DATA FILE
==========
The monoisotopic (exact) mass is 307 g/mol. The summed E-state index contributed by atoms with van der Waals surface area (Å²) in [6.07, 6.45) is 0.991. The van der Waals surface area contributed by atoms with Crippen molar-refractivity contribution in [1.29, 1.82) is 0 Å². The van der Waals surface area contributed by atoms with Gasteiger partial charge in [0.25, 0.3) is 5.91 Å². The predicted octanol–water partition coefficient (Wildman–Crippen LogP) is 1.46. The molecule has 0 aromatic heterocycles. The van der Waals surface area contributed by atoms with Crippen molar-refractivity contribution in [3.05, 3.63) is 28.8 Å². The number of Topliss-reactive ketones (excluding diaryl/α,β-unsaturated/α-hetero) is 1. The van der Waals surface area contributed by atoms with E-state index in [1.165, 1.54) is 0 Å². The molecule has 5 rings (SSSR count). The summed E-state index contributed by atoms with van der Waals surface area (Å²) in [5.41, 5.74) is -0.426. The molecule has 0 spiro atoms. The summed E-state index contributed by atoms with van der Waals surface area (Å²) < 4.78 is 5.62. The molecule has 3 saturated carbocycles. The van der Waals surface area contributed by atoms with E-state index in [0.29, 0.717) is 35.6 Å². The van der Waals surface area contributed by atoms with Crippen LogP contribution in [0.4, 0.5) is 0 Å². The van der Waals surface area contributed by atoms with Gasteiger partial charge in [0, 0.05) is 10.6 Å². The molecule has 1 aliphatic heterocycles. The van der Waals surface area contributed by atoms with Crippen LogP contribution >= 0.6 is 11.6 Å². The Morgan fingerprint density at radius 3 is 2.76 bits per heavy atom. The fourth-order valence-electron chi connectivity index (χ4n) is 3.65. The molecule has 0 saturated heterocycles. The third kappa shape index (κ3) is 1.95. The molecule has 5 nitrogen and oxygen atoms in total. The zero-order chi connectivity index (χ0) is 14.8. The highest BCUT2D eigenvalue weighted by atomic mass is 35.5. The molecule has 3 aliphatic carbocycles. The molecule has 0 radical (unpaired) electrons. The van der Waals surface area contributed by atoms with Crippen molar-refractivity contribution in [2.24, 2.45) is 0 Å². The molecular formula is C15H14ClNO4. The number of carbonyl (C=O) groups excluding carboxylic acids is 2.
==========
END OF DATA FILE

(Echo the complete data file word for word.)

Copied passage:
The monoisotopic (exact) mass is 307 g/mol. The summed E-state index contributed by atoms with van der Waals surface area (Å²) in [6.07, 6.45) is 0.991. The van der Waals surface area contributed by atoms with Crippen molar-refractivity contribution in [1.29, 1.82) is 0 Å². The van der Waals surface area contributed by atoms with Gasteiger partial charge in [0.25, 0.3) is 5.91 Å². The predicted octanol–water partition coefficient (Wildman–Crippen LogP) is 1.46. The molecule has 0 aromatic heterocycles. The van der Waals surface area contributed by atoms with Crippen molar-refractivity contribution in [3.05, 3.63) is 28.8 Å². The number of Topliss-reactive ketones (excluding diaryl/α,β-unsaturated/α-hetero) is 1. The van der Waals surface area contributed by atoms with E-state index in [1.165, 1.54) is 0 Å². The molecule has 5 rings (SSSR count). The summed E-state index contributed by atoms with van der Waals surface area (Å²) in [5.41, 5.74) is -0.426. The molecule has 0 spiro atoms. The summed E-state index contributed by atoms with van der Waals surface area (Å²) < 4.78 is 5.62. The molecule has 3 saturated carbocycles. The van der Waals surface area contributed by atoms with E-state index in [0.29, 0.717) is 35.6 Å². The van der Waals surface area contributed by atoms with Crippen LogP contribution in [0.4, 0.5) is 0 Å². The van der Waals surface area contributed by atoms with Gasteiger partial charge in [0, 0.05) is 10.6 Å². The molecule has 1 aliphatic heterocycles. The van der Waals surface area contributed by atoms with Crippen LogP contribution >= 0.6 is 11.6 Å². The Morgan fingerprint density at radius 3 is 2.76 bits per heavy atom. The fourth-order valence-electron chi connectivity index (χ4n) is 3.65. The molecule has 0 saturated heterocycles. The third kappa shape index (κ3) is 1.95. The molecule has 5 nitrogen and oxygen atoms in total. The zero-order chi connectivity index (χ0) is 14.8. The highest BCUT2D eigenvalue weighted by atomic mass is 35.5. The molecule has 3 aliphatic carbocycles. The molecule has 0 radical (unpaired) electrons. The van der Waals surface area contributed by atoms with Crippen molar-refractivity contribution in [2.24, 2.45) is 0 Å². The molecular formula is C15H14ClNO4. The number of carbonyl (C=O) groups excluding carboxylic acids is 2.